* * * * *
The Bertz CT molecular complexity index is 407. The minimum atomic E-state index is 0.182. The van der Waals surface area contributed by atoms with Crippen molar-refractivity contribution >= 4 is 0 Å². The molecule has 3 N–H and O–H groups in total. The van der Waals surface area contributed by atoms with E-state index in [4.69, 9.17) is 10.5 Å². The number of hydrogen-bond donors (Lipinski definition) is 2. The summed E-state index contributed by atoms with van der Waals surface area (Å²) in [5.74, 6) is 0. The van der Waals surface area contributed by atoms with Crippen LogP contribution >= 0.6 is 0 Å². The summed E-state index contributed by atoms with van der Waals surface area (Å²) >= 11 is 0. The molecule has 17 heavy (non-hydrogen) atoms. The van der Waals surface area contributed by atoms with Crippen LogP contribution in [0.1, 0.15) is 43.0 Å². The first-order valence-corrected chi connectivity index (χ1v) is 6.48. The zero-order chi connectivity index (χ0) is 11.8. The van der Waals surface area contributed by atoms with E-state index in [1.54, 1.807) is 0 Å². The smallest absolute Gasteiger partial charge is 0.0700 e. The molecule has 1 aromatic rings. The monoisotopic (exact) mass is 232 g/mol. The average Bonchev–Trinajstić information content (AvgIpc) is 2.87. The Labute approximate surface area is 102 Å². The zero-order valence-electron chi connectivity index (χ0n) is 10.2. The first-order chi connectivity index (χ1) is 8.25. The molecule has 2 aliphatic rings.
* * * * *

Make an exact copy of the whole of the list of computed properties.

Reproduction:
The Bertz CT molecular complexity index is 407. The minimum atomic E-state index is 0.182. The van der Waals surface area contributed by atoms with Crippen molar-refractivity contribution >= 4 is 0 Å². The molecule has 3 N–H and O–H groups in total. The van der Waals surface area contributed by atoms with E-state index in [4.69, 9.17) is 10.5 Å². The number of hydrogen-bond donors (Lipinski definition) is 2. The summed E-state index contributed by atoms with van der Waals surface area (Å²) in [5.74, 6) is 0. The van der Waals surface area contributed by atoms with Crippen LogP contribution >= 0.6 is 0 Å². The summed E-state index contributed by atoms with van der Waals surface area (Å²) >= 11 is 0. The molecule has 17 heavy (non-hydrogen) atoms. The van der Waals surface area contributed by atoms with Crippen LogP contribution in [0.1, 0.15) is 43.0 Å². The first-order valence-corrected chi connectivity index (χ1v) is 6.48. The zero-order chi connectivity index (χ0) is 11.8. The van der Waals surface area contributed by atoms with E-state index in [1.54, 1.807) is 0 Å². The smallest absolute Gasteiger partial charge is 0.0700 e. The molecule has 1 aromatic rings. The monoisotopic (exact) mass is 232 g/mol. The average Bonchev–Trinajstić information content (AvgIpc) is 2.87. The Labute approximate surface area is 102 Å². The zero-order valence-electron chi connectivity index (χ0n) is 10.2. The first-order chi connectivity index (χ1) is 8.25. The molecule has 2 aliphatic rings.